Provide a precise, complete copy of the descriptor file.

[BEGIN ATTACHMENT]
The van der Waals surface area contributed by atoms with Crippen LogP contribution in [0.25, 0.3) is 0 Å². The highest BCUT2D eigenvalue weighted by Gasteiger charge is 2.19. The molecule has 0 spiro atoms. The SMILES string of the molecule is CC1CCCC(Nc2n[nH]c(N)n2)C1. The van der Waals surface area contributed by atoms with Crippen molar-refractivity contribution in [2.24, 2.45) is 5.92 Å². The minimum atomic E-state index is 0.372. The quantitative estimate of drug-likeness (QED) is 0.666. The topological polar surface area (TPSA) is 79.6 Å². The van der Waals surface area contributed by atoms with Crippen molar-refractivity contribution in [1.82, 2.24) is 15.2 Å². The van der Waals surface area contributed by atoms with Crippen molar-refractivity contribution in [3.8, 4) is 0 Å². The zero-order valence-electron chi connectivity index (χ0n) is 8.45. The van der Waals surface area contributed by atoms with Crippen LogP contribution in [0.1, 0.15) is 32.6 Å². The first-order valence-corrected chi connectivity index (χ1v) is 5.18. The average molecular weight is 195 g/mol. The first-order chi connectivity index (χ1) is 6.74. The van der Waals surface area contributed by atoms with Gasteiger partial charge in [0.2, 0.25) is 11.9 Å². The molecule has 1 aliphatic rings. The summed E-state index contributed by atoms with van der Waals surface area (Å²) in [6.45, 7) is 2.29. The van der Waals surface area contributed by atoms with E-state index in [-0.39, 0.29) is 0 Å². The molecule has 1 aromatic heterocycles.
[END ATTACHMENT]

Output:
The van der Waals surface area contributed by atoms with Crippen LogP contribution in [0.25, 0.3) is 0 Å². The highest BCUT2D eigenvalue weighted by Gasteiger charge is 2.19. The molecule has 0 spiro atoms. The SMILES string of the molecule is CC1CCCC(Nc2n[nH]c(N)n2)C1. The van der Waals surface area contributed by atoms with Crippen molar-refractivity contribution in [2.24, 2.45) is 5.92 Å². The minimum atomic E-state index is 0.372. The quantitative estimate of drug-likeness (QED) is 0.666. The topological polar surface area (TPSA) is 79.6 Å². The van der Waals surface area contributed by atoms with Crippen molar-refractivity contribution in [1.82, 2.24) is 15.2 Å². The van der Waals surface area contributed by atoms with Crippen molar-refractivity contribution in [3.8, 4) is 0 Å². The zero-order valence-electron chi connectivity index (χ0n) is 8.45. The van der Waals surface area contributed by atoms with Crippen LogP contribution in [0.1, 0.15) is 32.6 Å². The first-order valence-corrected chi connectivity index (χ1v) is 5.18. The average molecular weight is 195 g/mol. The first-order chi connectivity index (χ1) is 6.74. The van der Waals surface area contributed by atoms with Gasteiger partial charge in [0.2, 0.25) is 11.9 Å². The molecule has 1 aliphatic rings. The summed E-state index contributed by atoms with van der Waals surface area (Å²) in [6.45, 7) is 2.29. The van der Waals surface area contributed by atoms with E-state index in [-0.39, 0.29) is 0 Å². The molecule has 1 aromatic heterocycles.